SEARCH

SEARCH BY CITATION

Keywords:

  • overgrowth;
  • genomic imprinting;
  • embryonal tumors;
  • chromosome 11p15;
  • imprinted domains;
  • epigenotype;
  • monozygotic twinning

Abstract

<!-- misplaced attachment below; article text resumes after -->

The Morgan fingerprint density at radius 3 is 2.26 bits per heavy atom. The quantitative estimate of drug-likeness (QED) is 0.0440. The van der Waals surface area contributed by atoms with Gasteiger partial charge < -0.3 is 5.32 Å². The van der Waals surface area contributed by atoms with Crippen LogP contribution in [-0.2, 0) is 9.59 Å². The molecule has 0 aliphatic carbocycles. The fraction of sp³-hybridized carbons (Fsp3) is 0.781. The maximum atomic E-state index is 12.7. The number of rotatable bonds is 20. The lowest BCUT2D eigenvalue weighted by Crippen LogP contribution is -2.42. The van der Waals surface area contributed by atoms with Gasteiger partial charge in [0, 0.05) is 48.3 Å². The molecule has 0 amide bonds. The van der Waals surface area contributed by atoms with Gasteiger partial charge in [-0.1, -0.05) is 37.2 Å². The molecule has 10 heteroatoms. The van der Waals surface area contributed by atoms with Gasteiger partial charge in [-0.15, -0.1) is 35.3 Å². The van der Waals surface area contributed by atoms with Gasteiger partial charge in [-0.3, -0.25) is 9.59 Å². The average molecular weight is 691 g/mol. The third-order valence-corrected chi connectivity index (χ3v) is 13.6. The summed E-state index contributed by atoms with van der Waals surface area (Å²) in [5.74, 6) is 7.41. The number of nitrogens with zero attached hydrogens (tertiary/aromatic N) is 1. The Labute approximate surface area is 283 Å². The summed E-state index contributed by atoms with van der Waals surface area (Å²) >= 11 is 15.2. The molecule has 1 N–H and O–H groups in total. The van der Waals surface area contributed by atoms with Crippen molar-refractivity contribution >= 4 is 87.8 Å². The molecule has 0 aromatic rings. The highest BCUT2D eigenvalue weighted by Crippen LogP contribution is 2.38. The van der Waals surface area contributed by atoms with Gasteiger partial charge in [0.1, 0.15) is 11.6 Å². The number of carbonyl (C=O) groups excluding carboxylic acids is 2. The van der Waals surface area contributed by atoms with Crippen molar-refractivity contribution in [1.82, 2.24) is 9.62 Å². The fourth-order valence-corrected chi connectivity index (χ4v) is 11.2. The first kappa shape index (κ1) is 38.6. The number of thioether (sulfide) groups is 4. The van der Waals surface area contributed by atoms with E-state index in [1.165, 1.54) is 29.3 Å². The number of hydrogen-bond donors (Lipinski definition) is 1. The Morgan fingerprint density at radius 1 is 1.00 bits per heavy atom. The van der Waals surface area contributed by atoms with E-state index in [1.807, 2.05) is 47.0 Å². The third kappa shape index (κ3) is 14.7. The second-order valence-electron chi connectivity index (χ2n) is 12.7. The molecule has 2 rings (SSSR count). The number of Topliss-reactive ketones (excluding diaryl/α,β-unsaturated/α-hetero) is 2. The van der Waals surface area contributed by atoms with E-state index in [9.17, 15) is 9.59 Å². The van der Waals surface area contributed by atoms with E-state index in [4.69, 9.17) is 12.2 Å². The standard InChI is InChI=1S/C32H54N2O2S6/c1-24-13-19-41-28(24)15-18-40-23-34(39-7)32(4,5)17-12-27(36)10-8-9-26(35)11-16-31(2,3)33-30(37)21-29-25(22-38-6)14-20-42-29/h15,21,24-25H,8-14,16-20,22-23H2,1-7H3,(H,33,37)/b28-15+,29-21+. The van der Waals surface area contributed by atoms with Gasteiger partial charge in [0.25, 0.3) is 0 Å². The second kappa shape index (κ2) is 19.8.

Beckwith–Wiedemann syndrome (BWS) is a clinically heterogeneous overgrowth syndrome associated with an increased risk for embryonal tumor development. BWS provides an ideal model system to study epigenetic mechanisms. This condition is caused by a variety of genetic or epigenetic alterations within two domains of imprinted growth regulatory genes on human chromosome 11p15. Molecular studies of BWS have provided important data with respect to epigenotype/genotype–phenotype correlations; for example, alterations of Domain 1 are associated with the highest risk for tumor development, specifically Wilms' tumor. Further, the elucidation of the molecular basis for monozygotic twinning in BWS defined a critical period for imprint maintenance during pre-implantation embryonic development. In the future, such molecular studies in BWS will permit enhanced medical management and targeted genetic counseling. © 2005 Wiley-Liss, Inc.